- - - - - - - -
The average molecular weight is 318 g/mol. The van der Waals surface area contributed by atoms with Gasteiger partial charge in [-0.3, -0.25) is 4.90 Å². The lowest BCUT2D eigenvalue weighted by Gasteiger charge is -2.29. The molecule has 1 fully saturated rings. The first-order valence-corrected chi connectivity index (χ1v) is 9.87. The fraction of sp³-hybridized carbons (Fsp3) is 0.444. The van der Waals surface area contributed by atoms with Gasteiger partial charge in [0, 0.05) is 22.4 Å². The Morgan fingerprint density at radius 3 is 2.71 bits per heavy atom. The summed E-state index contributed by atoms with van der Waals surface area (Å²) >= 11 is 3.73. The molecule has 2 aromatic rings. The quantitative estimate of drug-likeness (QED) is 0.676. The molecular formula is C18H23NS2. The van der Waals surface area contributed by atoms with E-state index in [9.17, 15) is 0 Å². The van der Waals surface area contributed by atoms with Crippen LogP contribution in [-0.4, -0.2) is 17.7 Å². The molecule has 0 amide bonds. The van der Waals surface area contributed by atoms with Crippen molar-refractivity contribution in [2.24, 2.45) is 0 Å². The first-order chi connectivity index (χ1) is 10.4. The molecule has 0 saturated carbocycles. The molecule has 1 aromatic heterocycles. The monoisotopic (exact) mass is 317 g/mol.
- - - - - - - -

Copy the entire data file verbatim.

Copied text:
The average molecular weight is 318 g/mol. The van der Waals surface area contributed by atoms with Gasteiger partial charge in [-0.3, -0.25) is 4.90 Å². The lowest BCUT2D eigenvalue weighted by Gasteiger charge is -2.29. The molecule has 1 fully saturated rings. The first-order valence-corrected chi connectivity index (χ1v) is 9.87. The fraction of sp³-hybridized carbons (Fsp3) is 0.444. The van der Waals surface area contributed by atoms with Gasteiger partial charge in [0, 0.05) is 22.4 Å². The Morgan fingerprint density at radius 3 is 2.71 bits per heavy atom. The summed E-state index contributed by atoms with van der Waals surface area (Å²) >= 11 is 3.73. The molecule has 2 aromatic rings. The quantitative estimate of drug-likeness (QED) is 0.676. The molecular formula is C18H23NS2. The van der Waals surface area contributed by atoms with E-state index in [9.17, 15) is 0 Å². The van der Waals surface area contributed by atoms with Crippen LogP contribution in [-0.4, -0.2) is 17.7 Å². The molecule has 0 amide bonds. The van der Waals surface area contributed by atoms with Crippen molar-refractivity contribution in [2.24, 2.45) is 0 Å². The first-order chi connectivity index (χ1) is 10.4. The molecule has 0 saturated carbocycles. The molecule has 1 aromatic heterocycles. The monoisotopic (exact) mass is 317 g/mol.